Wrong Sperm, Right Baby. Why the Lawsuit?

Jeff Jacoby
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Posted: Oct 12, 2014 7:00 PM
Wrong Sperm, Right Baby. Why the Lawsuit?

Jennifer Cramblett of Uniontown, Ohio, is the mother of an adorable 2-year-old girl named Payton, whom she and her partner call a "dream come true" and love with all their heart. "She's made us the people that we are," Cramblett says. "Never trade it for the world."

If that's the case, Payton will doubtless wonder once she's old enough to Google her own name, why did Cramblett sue the Chicago-area sperm bank that enabled her to get pregnant with her wonderful daughter? Why did she demand tens of thousands of dollars as compensation for breach of warranty and for what the lawsuit calls Payton's "wrongful birth?"

The answer, Cramblett and her lawyers have claimed in televised interviews, has nothing to do with Payton, and everything to do with punishing the sperm bank for a careless mix-up: It supplied vials of sperm from Donor No. 330, when Cramblett had selected Donor No. 380. When Cramblett tried to untangle the matter with the sperm bank, she says, the receptionist was rude and hung up on her.

"I am happy that I have a healthy child," Cramblett told NBC. "But I'm not going to let them get away with not being held accountable."

But Cramblett's suit against Midwest Sperm Bank hasn't become a cause célèbre because of a customer service issue. It ignited a furor because of race. Cramblett was inseminated with the sperm of a black man, instead of the blonde-haired, blue-eyed white man she and her partner had picked from the sperm bank's catalogue of donors. Which means that Payton is biracial — or to use Cramblett's phrase, "obviously mixed race." Hence the lawsuit, and the demand for at least $50,000 in damages. After all, the Ohio couple wasn't expecting to have to raise a child with skin darker than theirs.

Did somebody say racist?

No, no, no, Cramblett insists, this isn't about race at all. "For people to think I don't want this child because of her skin tone is just not the case," she assured Huffington Post. And when Payton is older, she'll understand that "the lawsuit was about a company that had to make changes and give us compensation so that we can go through counseling and learn how to love each other even more."

Sure she will. Because parents who adore their children as a "dream come true" and wouldn't trade them "for the world" always file wrongful-birth lawsuits. Don't they?

It's hard to decide which is more surreal — the race-obsessed complaint Cramblett filed in Cook County Circuit Court, or her after-the-fact pretense that she isn't making an issue of her daughter's race.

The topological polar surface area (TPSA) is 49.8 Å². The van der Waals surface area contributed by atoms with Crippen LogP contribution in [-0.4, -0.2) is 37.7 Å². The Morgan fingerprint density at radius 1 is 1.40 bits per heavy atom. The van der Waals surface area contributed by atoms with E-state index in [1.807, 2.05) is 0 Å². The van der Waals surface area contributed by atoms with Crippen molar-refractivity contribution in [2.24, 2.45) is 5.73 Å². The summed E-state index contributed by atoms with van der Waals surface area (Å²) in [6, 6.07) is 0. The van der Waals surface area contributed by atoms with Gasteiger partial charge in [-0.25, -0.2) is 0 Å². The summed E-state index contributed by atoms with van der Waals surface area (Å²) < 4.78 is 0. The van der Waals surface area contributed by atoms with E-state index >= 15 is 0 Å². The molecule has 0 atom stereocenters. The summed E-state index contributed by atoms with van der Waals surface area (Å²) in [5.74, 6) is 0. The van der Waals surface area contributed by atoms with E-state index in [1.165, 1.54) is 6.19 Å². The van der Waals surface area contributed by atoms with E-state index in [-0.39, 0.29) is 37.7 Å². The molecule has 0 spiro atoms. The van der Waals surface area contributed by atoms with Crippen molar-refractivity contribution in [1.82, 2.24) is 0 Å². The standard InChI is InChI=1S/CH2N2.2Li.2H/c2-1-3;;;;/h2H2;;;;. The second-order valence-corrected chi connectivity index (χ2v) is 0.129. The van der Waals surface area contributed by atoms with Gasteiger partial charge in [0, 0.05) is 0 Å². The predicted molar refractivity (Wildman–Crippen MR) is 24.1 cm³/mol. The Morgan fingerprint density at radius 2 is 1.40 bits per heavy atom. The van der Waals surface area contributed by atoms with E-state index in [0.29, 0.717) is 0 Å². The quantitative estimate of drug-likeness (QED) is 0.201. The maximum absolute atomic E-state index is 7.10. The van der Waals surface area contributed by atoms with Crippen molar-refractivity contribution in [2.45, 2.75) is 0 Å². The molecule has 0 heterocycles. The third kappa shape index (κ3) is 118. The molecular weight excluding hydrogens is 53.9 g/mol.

Cramblett wants to be paid handsomely for the "personal injuries, medical expense, pain, suffering, emotional distress, and other economic and non-economic losses" caused by Payton's birth. Those hardships include having white relatives who can be "unconsciously insensitive," and Cramblett's "anxiety" at the prospect of enrolling her daughter in an all-white school. Uniontown — the Akron suburb to which Cramblett relocated with her partner for its good schools — she now regards as "too racially intolerant."

That's not all that Cramblett has found "stressful" about motherhood. "Payton has hair typical of an African American girl," the lawsuit notes. "To get a decent cut, Jennifer must travel to a black neighborhood, far from where she lives, where she is obviously different in appearance, and not overtly welcome."

Well. If that doesn't merit a wrongful-birth lawsuit, what does?

Poor Payton. One day she'll read the court documents in this case, and realize that her mother saw racism everywhere she looked, when the only person flipping out about giving birth to a biracial daughter was Payton's mother herself. When the sperm bank receptionist asked Cramblett whether she had selected an African American donor, the Ohio woman snapped: "No, why would I request that? My partner and I are Caucasian." When she learned that her sperm donor wasn't white after all, she admits, she was filled with "anger, disappointment, and fear."

Midwest Sperm Bank acknowledges its blunder, and it ought to face some legal repercussion for its sloppy record-keeping. But Cramblett could have gotten pregnant by Donor No. 380 and still ended up with a daughter very different from what she expected. Payton could have been born with Down syndrome or deafness; she could have had cystic fibrosis or a congenital heart defect. Then who would her mother be targeting in a lawsuit?

Having a baby isn't like ordering a pair of jeans; you can't return it if isn't to your liking. Anyone who thinks they are entitled to exactly the child they envisioned — and are prepared to fly to court if they don't get it — isn't fit to be a parent. The world is full of people whose conception was in some way unplanned or unexpected. That doesn't make their births wrongful, or a reason to play the race card. For Payton's sake, let's hope her mother figures that out, and soon.